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Principality of Achaea

The Principality of Achaea was one of the three vassal states of the Latin Empire which replaced the Byzantine Empire after the capture of Constantinople during the Fourth Crusade.

Achaea was founded in 1205 by William of Champlitte, a minor knight who had participated in the crusade. It became a vassal of the Kingdom of Thessalonica, along with the Duchy of Athens, until Thessalonica was captured by the Despot of Epirus in 1224. After this, Achaea became the dominant power in Greece.

Achaea was rather small, consisting of little more than the interior of the Peloponnese (which the crusaders called Morea) and a few ports such as Monemvasia. It was surrounded by Epirus as well as territory held by Venice in the Aegean Sea, but it was fairly wealthy, and helped the Latin Empire against the exiled Byzantine emperors of the Empire of Nicaea.

The capital of the principality was originally at Andravida. In the mid-13th century the court at Andravida was considered to be the best representation of chivalry by western Europeans. Prince William II Villehardouin was a poet and troubador, and his court had its own mint, literary culture, and form of spoken French. The Prinicipality produced the Chronicle of Morea, a valuable history of the Crusader States in Greece. Achaea's laws became the basis for the laws of the other Crusader States, combining aspects of Byzantine and French law, and nobles often used Byzantine titles such as logothetes and protovestarios, although these titles were adapted to fit the conceptions of Western feudalism. The Byzantine pronoia system was also adapted to fit Western feudalism; peasants (paroikoi) technically owned their land, but military duties and taxes that they had not been subject to under the pronoia system were imposed on them by their new French lords. Essentially, the early Principality was a little French colony.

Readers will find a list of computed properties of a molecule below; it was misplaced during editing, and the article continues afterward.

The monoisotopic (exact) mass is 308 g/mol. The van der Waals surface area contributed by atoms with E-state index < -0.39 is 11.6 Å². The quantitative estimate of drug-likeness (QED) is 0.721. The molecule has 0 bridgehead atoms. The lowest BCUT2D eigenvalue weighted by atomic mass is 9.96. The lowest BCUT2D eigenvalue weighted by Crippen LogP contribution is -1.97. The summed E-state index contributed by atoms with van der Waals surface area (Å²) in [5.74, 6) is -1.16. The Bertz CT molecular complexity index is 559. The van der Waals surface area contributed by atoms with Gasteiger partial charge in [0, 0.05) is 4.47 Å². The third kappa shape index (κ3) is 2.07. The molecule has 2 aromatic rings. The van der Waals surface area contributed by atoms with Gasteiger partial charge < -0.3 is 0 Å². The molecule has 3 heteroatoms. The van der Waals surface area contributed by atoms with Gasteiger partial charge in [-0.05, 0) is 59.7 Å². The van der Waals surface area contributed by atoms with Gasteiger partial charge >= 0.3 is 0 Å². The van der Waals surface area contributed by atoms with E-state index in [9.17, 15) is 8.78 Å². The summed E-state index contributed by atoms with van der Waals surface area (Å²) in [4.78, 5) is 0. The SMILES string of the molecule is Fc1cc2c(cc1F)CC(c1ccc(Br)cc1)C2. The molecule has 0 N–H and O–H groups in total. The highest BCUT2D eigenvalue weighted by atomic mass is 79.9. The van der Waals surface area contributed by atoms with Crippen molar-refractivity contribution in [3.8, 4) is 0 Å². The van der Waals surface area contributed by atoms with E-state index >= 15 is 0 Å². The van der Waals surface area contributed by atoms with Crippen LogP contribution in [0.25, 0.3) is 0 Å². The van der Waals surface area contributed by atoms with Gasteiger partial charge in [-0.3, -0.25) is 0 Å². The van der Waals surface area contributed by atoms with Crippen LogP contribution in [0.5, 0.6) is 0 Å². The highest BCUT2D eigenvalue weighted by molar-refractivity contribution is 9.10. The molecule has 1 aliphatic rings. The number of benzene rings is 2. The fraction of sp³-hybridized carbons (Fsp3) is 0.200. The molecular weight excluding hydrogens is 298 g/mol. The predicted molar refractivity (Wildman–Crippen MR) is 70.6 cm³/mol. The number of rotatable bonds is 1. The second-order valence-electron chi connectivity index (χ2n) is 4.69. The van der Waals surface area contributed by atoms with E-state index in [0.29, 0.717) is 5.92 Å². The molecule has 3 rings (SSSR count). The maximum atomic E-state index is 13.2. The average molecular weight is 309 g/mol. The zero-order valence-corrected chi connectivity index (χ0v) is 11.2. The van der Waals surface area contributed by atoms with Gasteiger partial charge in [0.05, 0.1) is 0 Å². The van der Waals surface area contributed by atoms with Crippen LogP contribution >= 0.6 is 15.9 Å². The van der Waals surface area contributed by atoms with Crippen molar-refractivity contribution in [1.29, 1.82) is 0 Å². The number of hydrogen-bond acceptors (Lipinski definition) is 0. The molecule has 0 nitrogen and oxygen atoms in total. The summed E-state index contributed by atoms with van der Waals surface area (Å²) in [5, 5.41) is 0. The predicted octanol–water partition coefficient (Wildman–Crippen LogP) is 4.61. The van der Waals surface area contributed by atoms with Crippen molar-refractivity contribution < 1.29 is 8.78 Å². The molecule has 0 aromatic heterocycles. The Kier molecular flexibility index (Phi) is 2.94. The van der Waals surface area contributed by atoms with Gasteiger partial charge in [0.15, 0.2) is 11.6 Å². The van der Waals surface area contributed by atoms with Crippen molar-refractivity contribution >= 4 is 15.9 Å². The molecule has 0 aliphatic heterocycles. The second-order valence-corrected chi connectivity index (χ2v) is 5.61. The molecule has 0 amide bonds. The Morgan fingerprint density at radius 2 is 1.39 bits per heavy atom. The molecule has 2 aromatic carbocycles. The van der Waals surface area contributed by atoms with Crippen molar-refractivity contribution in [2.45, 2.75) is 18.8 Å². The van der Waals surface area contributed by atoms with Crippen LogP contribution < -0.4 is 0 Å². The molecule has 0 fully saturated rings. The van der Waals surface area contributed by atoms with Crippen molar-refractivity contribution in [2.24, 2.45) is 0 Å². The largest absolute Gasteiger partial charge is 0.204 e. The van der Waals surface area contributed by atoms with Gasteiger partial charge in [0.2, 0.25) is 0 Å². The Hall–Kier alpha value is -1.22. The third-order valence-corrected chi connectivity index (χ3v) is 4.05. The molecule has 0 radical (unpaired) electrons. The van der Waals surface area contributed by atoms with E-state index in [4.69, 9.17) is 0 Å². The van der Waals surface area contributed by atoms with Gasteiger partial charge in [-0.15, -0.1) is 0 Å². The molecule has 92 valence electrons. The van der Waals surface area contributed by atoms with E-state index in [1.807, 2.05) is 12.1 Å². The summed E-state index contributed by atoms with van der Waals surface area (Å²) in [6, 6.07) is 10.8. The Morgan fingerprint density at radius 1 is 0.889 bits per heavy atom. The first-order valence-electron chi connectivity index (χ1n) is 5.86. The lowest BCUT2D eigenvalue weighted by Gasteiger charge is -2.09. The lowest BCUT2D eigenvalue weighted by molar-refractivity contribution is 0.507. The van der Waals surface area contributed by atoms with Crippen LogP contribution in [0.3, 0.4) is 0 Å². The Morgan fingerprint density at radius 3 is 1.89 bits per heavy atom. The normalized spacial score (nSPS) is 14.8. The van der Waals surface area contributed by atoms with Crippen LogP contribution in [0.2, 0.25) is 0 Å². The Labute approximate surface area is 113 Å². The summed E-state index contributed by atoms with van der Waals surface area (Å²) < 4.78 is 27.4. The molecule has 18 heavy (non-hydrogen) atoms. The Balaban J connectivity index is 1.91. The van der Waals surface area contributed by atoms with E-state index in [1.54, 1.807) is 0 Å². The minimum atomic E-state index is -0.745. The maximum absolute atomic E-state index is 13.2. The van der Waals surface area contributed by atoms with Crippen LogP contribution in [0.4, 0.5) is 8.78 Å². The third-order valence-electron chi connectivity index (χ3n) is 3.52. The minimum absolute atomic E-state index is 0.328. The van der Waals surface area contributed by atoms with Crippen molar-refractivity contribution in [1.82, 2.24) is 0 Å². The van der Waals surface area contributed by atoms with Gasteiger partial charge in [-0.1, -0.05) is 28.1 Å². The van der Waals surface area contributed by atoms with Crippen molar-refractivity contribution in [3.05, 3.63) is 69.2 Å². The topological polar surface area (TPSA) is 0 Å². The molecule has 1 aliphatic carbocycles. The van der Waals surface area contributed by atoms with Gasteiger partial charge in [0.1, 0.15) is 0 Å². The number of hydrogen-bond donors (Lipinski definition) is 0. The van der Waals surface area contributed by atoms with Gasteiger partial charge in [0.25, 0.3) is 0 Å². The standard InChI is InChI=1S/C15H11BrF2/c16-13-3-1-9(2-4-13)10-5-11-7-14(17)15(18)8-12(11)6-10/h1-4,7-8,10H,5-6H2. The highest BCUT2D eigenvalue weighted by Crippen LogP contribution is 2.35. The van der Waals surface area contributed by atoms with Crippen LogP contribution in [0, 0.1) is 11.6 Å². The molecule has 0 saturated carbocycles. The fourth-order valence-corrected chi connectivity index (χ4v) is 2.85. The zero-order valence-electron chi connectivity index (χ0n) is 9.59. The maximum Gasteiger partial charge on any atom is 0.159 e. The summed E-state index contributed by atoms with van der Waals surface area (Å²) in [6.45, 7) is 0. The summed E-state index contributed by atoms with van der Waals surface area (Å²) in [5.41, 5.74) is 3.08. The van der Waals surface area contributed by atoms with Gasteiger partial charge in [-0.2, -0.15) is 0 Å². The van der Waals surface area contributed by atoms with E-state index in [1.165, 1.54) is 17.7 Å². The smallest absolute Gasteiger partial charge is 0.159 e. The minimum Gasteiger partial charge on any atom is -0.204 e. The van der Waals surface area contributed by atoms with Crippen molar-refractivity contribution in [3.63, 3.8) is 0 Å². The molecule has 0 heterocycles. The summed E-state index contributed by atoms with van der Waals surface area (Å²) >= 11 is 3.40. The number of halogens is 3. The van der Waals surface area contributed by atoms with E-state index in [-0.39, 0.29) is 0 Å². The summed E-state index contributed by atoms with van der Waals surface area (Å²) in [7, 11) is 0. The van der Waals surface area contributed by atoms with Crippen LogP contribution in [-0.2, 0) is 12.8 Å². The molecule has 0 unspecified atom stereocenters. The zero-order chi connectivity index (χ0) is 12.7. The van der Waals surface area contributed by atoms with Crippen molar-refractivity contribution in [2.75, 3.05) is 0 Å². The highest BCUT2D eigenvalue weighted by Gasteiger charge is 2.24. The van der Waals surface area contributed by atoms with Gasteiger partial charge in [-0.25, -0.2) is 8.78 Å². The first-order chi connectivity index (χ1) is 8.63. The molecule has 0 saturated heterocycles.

William II moved the capital of Achaea to Mistra, near Sparta, in 1249. In 1255 he began a war against the Venetian territories in the Aegean, and in 1259 he allied with Manuel II, despot of Epirus, against Michael VIII Palaeologus of Nicaea. However, Manuel then deserted to join Michael, and William was taken prisoner. After Michael recaptured Constantinople in 1261, William was released in 1262 in return for Mistra and the rest of Morea, which became a Byzantine despotate.

After William, the Principality passed to Charles I of Sicily. In 1267 Charles was given Achaea by Baldwin II of Constantinople, who hoped Charles could help him restore the Latin Empire. Charles and his descendants did not rule in Achaea personally, but they sent money and soldiers to help the principality defend against the Byzantines. In 1311 the Duchy of Athens was taken over by the Catalan Company, whose actions helped to destablize Achaean territory. Achaea came under the control of Italian nobles, who held on to the increasingly smaller territory for another century before it was conquered by Thomas Palaeology, the Byzantine despot of Morea, in 1432. The Byzantines held it for less than 30 years, until the area was taken by the Ottoman Empire in 1460.

Princes of Achaea